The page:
logical sense. Has it proven to be true? And statistics not only have the multipolar element but
also the time element. Over time, things are more likely to happen than they are over shorter
periods of time. Do you still believe that statistically speaking we are going to see more
instability in a multipolar world versus a bipolar world?

MEARSHEIMER: It’s too early to tell exactly how the bipolar world from the 1945 to 1990
period will stack up against the multipolar period. I would suggest that we wait, you know 45
years, and look at what Europe looked like from 1945 to 1990 compared to 1990 to say the year
2035—those two 45-year periods. There is still a lot of history in front of us, and it’s hard to
say exactly how it’s going to play itself out. Hopefully, I’ll be wrong, and we’ll find that this
multipolar Europe is equally as stable as the bipolar period, if not more stable. Hopefully, that
will be the case. But I would not bet on that. I’d bet just the opposite.

The point I would make is that in the bipolar world you had two superpowers that in effect
controlled two separate parts of the European continent, the eastern part and the western part.
The Soviet Union was in effect the hegemony on the eastern part of the continent and the United
States was a night watchman on the western half of the continent. And the United States would not
let Germany and France fight each other. It would not let England and France fight each other.
The Soviet Union would not let Hungary and Romania fight each other or Poland and Czechoslovakia.
So for this reason you had a great deal of stability, because you really had one conflict
dyad—NATO versus the Warsaw Pact. At the end of the Cold War you have many potential conflict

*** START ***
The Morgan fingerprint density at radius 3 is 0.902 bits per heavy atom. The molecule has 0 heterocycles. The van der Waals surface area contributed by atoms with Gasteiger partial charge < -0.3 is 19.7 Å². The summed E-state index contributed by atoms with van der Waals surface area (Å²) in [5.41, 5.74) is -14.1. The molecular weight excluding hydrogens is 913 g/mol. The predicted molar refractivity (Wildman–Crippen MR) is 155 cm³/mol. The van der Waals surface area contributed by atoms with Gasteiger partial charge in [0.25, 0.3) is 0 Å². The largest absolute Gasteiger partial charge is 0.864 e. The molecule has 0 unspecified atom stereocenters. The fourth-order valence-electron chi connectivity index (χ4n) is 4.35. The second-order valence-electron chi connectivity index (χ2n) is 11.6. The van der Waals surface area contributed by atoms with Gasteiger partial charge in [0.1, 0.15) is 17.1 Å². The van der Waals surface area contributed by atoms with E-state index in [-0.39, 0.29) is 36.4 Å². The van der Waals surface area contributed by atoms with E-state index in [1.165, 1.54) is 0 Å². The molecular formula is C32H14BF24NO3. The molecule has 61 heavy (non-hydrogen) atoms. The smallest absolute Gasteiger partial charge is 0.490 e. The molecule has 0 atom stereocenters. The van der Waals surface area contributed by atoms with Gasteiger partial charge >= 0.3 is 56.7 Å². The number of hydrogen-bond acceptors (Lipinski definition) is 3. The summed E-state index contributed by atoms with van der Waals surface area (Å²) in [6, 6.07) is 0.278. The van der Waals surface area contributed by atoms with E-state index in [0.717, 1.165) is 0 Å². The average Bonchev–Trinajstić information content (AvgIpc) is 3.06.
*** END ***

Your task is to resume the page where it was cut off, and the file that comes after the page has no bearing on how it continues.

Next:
dyads: the Poles could fight the Germans, the Romanians could fight the Hungarians, the Germans
could fight the Russians, the Russians could fight the Ukrainians, and the Russians could move
into the Baltic States. There are all sorts of possible conflict situations. When I say that
statistically war is more likely in a multipolar world, that’s what I’m talking about.

PORTER: We are talking in this edition of Common Ground with Professor John
Mearsheimer from the University of Chicago. Audiocassettes of this program are available. Listen
at the end of the broadcast for details. Common Ground is a service of the Stanley
Foundation, a nonprofit, nonpartisan organization that conducts a wide range of programs meant to
provoke thought and encourage dialogue on world affairs.

With the return of Communists in Poland and continued instability in the countries of the former
Soviet Union, how concerned should we be about this as a contributing factor to more widespread
instability?

MEARSHEIMER: I’m not too sure that what happens domestically matters very much for
conflict between the countries of post-Cold War Europe. With regard to the return of the
Communists, I don’t believe that Communists are any more aggressive than liberal Democrats. If
the Communists were to return to power in countries like Poland or even Russia, it would not be
the case that those countries would be more aggressive.

One could make the argument that Russia today is in such bad shape economically and politically
that it is in no position to go to war or to cause international trouble. However, if it gets its
house in order politically and economically and can begin to look outward and worry more about
its external problems than its internal problems, because there’s been some amelioration of those
internal problems, I think a case could be made that the Russians will then cause more trouble.
One could argue quite persuasively that the Russians are not likely to cause trouble on their
western border in the immediate future. Here I am talking about Ukraine, Beloruss, the Baltic
states, Poland, and Czechoslovakia in large part because they’re so consumed by internal problems
that they just don’t have the time to monkey around in the periphery. Once they solve their
problems at home, then they can begin to turn their attention to their borders.